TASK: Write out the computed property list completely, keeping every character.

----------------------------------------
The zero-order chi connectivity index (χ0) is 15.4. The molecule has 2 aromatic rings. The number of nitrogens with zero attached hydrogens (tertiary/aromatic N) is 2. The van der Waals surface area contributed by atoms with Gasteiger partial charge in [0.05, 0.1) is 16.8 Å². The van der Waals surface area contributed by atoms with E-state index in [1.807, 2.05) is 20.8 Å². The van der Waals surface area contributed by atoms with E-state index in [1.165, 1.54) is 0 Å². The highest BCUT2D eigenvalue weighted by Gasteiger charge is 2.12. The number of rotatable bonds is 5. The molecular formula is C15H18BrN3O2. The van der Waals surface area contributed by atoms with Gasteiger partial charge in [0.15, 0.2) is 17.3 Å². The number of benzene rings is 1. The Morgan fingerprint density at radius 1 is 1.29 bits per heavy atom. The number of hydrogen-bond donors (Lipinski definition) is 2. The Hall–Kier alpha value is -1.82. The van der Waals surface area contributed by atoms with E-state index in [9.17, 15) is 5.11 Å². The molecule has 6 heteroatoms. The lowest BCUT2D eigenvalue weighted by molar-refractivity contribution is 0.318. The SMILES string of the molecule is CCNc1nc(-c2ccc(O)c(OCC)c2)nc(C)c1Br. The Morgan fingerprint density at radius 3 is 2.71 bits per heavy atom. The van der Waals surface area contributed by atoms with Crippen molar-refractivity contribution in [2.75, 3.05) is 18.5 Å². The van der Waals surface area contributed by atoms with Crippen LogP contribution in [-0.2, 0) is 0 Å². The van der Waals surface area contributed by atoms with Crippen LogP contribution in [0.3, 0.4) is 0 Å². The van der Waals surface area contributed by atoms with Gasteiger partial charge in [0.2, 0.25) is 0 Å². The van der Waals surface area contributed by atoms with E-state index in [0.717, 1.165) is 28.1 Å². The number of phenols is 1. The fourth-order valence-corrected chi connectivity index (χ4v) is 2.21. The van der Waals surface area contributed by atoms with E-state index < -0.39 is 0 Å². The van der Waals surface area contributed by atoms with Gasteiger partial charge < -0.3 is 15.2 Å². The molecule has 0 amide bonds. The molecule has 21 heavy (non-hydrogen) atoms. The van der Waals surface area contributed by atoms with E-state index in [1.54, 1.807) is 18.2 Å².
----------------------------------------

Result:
The zero-order chi connectivity index (χ0) is 15.4. The molecule has 2 aromatic rings. The number of nitrogens with zero attached hydrogens (tertiary/aromatic N) is 2. The van der Waals surface area contributed by atoms with Gasteiger partial charge in [0.05, 0.1) is 16.8 Å². The van der Waals surface area contributed by atoms with E-state index in [1.807, 2.05) is 20.8 Å². The van der Waals surface area contributed by atoms with E-state index in [1.165, 1.54) is 0 Å². The highest BCUT2D eigenvalue weighted by Gasteiger charge is 2.12. The number of rotatable bonds is 5. The molecular formula is C15H18BrN3O2. The van der Waals surface area contributed by atoms with Gasteiger partial charge in [0.15, 0.2) is 17.3 Å². The number of benzene rings is 1. The Morgan fingerprint density at radius 1 is 1.29 bits per heavy atom. The number of hydrogen-bond donors (Lipinski definition) is 2. The Hall–Kier alpha value is -1.82. The van der Waals surface area contributed by atoms with E-state index in [9.17, 15) is 5.11 Å². The molecule has 6 heteroatoms. The lowest BCUT2D eigenvalue weighted by molar-refractivity contribution is 0.318. The SMILES string of the molecule is CCNc1nc(-c2ccc(O)c(OCC)c2)nc(C)c1Br. The Morgan fingerprint density at radius 3 is 2.71 bits per heavy atom. The van der Waals surface area contributed by atoms with Crippen molar-refractivity contribution in [2.75, 3.05) is 18.5 Å². The van der Waals surface area contributed by atoms with Crippen LogP contribution in [-0.2, 0) is 0 Å². The van der Waals surface area contributed by atoms with Crippen LogP contribution in [0.3, 0.4) is 0 Å². The van der Waals surface area contributed by atoms with Gasteiger partial charge in [0.2, 0.25) is 0 Å². The van der Waals surface area contributed by atoms with E-state index in [0.717, 1.165) is 28.1 Å². The number of phenols is 1. The fourth-order valence-corrected chi connectivity index (χ4v) is 2.21. The van der Waals surface area contributed by atoms with E-state index < -0.39 is 0 Å². The van der Waals surface area contributed by atoms with Gasteiger partial charge < -0.3 is 15.2 Å². The molecule has 0 amide bonds. The molecule has 21 heavy (non-hydrogen) atoms. The van der Waals surface area contributed by atoms with E-state index in [1.54, 1.807) is 18.2 Å².